CMS Underestimated Medicare ACOs' Savings

CMS underestimated Medicare ACOs' savings

By Maria Castellucci | September 11, 2018
The Medicare Shared Savings Program generated $1.84 billion in savings over three years, which is nearly twice the savings that CMS data show, according to a new study commissioned by the National Association of ACOs.

The study, published Tuesday, also found accountable care organizations reduced Medicare spending by $542 million after accounting for shared savings by the ACOs from 2013 to 2015. This contradicts data from the CMS that ACOs actually increased Medicare spending by $344 million over the time period.

The study is the latest in a series that find Medicare ACOs are saving more money than CMS' methodology shows. Justlast week the New England Journal of Medicine published an analysis with similar results. ACO analysts argue the CMS consistently underestimates savings because it's using a benchmarking methodology, which only compares ACO performance over the years to calculate savings.

Researchers argue the best way to analyze ACO savings is to compare their spending to Medicare beneficiaries not in ACOs, also called a difference-in-differences regression analysis.

The CMS likely doesn't conduct such analyses for the Medicare Shared Savings Program because it's not required to, said David Muhlestein, chief research officer at Leavitt Partners. Difference-in-differences analyses have been conducted for the Next Generation ACO and Pioneer ACO programs because they both originated from the CMS Innovation Center and are therefore mandated, he added.

But the lack of analysis by the CMS has caused some confusion about how much money Medicare ACOs are actually saving the agency.

"I think there is a growing understanding that you can't simply look at performance against the benchmarks as the definitive indication of how much savings are being generated and there are now academic studies finding that the magnitude of the savings tends to be higher," said Dr. Farzad Mostashari, CEO and co-founder of the ACO consultancy Aledade.

There are also greater stakes to understanding how much Medicare ACOs are saving as the CMS proposes to force more ACOs to take on risk faster, arguing the program isn't bringing down spending quickly enough. Many ACOs say they will leave the program if they are forced to take on risk before they are ready.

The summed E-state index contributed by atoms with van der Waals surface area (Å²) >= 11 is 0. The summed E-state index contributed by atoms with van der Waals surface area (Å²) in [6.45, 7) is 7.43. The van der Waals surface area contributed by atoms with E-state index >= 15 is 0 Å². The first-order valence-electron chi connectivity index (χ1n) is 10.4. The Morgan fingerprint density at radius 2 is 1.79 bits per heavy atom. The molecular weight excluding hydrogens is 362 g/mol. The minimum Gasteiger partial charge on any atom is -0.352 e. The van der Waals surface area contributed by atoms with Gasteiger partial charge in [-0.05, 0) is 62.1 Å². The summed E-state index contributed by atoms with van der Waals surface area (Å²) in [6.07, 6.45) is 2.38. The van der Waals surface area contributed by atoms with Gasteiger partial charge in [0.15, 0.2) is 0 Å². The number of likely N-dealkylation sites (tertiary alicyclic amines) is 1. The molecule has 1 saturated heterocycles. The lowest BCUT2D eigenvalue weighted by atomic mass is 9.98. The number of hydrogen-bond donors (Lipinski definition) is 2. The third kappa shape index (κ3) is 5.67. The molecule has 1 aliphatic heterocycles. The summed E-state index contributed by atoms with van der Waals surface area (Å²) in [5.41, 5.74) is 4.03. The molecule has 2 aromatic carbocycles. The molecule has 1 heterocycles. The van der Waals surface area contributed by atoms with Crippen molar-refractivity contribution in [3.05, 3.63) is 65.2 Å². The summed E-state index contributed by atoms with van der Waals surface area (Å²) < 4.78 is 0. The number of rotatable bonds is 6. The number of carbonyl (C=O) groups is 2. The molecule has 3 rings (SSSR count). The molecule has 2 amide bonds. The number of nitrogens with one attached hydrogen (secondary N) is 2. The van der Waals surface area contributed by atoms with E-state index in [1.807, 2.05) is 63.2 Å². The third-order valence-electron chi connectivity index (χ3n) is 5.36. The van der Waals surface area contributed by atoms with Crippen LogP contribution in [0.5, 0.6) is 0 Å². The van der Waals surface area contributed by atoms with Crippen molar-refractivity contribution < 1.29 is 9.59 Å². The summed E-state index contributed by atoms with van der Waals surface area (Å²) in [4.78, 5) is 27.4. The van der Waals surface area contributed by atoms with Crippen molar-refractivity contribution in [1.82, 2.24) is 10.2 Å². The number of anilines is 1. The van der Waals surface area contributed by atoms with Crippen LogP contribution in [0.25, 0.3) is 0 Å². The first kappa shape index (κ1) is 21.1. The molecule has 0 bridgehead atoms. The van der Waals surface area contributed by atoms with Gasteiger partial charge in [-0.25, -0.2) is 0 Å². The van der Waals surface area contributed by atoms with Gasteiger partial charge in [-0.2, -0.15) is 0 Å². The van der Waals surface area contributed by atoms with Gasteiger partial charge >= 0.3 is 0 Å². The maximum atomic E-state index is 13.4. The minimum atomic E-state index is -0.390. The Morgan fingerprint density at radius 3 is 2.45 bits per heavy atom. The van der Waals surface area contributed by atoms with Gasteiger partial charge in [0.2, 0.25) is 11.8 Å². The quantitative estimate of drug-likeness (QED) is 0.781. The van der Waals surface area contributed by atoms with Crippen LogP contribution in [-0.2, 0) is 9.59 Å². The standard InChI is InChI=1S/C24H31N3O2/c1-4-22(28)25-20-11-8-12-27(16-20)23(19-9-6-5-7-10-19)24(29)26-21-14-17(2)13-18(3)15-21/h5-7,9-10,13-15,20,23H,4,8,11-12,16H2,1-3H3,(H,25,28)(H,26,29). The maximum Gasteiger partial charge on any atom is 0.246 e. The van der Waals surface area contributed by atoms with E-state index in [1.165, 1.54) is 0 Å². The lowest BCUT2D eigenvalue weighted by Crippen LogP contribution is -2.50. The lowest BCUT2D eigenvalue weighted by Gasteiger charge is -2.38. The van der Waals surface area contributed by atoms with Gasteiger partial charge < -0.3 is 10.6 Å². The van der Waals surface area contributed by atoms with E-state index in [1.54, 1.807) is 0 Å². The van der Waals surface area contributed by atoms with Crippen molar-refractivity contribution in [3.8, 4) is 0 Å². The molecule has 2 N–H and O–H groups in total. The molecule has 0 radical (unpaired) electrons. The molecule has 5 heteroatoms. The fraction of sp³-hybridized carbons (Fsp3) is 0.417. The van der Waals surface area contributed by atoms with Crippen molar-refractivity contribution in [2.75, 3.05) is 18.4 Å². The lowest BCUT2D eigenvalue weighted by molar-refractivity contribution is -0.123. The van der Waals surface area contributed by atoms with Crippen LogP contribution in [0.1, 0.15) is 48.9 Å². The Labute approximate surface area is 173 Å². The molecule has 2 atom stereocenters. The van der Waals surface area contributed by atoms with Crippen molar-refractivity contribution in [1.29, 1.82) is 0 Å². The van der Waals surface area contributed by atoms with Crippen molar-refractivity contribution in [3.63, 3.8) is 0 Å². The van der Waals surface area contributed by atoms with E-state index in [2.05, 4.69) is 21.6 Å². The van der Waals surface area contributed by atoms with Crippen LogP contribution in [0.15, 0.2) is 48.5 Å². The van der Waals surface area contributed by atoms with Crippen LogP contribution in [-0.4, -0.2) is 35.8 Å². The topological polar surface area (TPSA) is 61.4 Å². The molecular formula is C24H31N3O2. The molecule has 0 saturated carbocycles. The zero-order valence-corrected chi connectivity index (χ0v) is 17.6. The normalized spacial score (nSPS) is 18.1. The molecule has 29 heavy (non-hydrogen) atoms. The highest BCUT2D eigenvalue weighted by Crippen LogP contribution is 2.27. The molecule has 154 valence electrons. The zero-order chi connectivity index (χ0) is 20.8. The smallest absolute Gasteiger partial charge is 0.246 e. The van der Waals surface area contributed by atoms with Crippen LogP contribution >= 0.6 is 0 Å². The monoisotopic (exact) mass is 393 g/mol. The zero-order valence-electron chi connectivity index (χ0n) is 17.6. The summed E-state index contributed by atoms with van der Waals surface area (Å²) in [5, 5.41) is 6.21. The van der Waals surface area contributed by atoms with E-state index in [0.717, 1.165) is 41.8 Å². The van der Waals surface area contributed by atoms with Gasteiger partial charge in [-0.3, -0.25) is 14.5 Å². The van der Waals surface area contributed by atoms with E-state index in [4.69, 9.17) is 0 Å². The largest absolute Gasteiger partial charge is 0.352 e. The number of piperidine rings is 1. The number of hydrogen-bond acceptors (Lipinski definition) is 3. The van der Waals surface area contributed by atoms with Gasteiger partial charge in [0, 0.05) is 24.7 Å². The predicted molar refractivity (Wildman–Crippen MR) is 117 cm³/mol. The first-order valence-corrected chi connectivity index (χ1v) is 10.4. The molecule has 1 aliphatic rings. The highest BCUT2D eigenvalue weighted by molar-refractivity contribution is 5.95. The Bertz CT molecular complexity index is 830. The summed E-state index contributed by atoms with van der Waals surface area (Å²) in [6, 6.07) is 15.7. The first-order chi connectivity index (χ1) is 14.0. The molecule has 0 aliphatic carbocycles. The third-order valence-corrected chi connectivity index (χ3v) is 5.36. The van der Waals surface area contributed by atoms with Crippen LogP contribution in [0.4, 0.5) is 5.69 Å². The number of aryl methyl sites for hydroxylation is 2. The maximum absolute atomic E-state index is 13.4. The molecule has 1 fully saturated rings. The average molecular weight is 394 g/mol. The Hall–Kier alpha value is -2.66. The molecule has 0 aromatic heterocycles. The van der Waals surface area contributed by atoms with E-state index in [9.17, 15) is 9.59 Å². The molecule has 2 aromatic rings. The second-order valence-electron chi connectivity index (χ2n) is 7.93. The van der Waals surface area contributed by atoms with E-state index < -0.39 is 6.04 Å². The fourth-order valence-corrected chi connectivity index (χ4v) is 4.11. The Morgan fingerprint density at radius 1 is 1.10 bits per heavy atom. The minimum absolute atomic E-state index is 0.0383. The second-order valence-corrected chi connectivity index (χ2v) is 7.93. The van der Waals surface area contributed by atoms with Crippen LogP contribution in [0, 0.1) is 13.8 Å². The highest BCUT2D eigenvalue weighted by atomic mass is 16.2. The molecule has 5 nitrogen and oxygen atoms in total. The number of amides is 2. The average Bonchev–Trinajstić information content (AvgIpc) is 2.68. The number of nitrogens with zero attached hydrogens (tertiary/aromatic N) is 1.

In the most recent study, conducted by consultancy Dobson DaVanzo & Associates on behalf of the National Association of ACOs, the spending by ACO-attributed Medicare beneficiaries was compared to non-ACO Medicare beneficiaries. The study uses claims data for 100% of ACO-attributed beneficiaries and 83% to 94% of non-ACO beneficiaries depending on the performance year.

The results were slightly different than previous studies that also use a difference-in-differences estimation methodology to calculate Medicare ACO savings, but Muhlestein said that is to be expected since researchers pick different characteristics to establish the control group, or group of non-ACO beneficiaries. The studies often conclude Medicare ACO savings are greater than estimated by the CMS.

"We hope that the study is going to change the narrative, and the narrative out there has been ACOs that don't take on risk don't save money, in fact they probably lose money. And that is not true," said Robert Mechanic, executive director of the Institute for Accountable Care who consulted with Dobson DaVanzo & Associates on the methodology for the study.

Muhlestein said that although ACOs are saving money, the savings "are still very small, and they are not bending the cost curve." Using the findings from Dobson and taking into account the overall spending on Medicare ACO beneficiaries over the three-year study period, the Medicare ACOs only generated a net savings of 0.3%, he said.

But Mostashari argues that even though the savings are small they are still savings. "What is the alternative again? What program saves more? Because I'm still looking for it."

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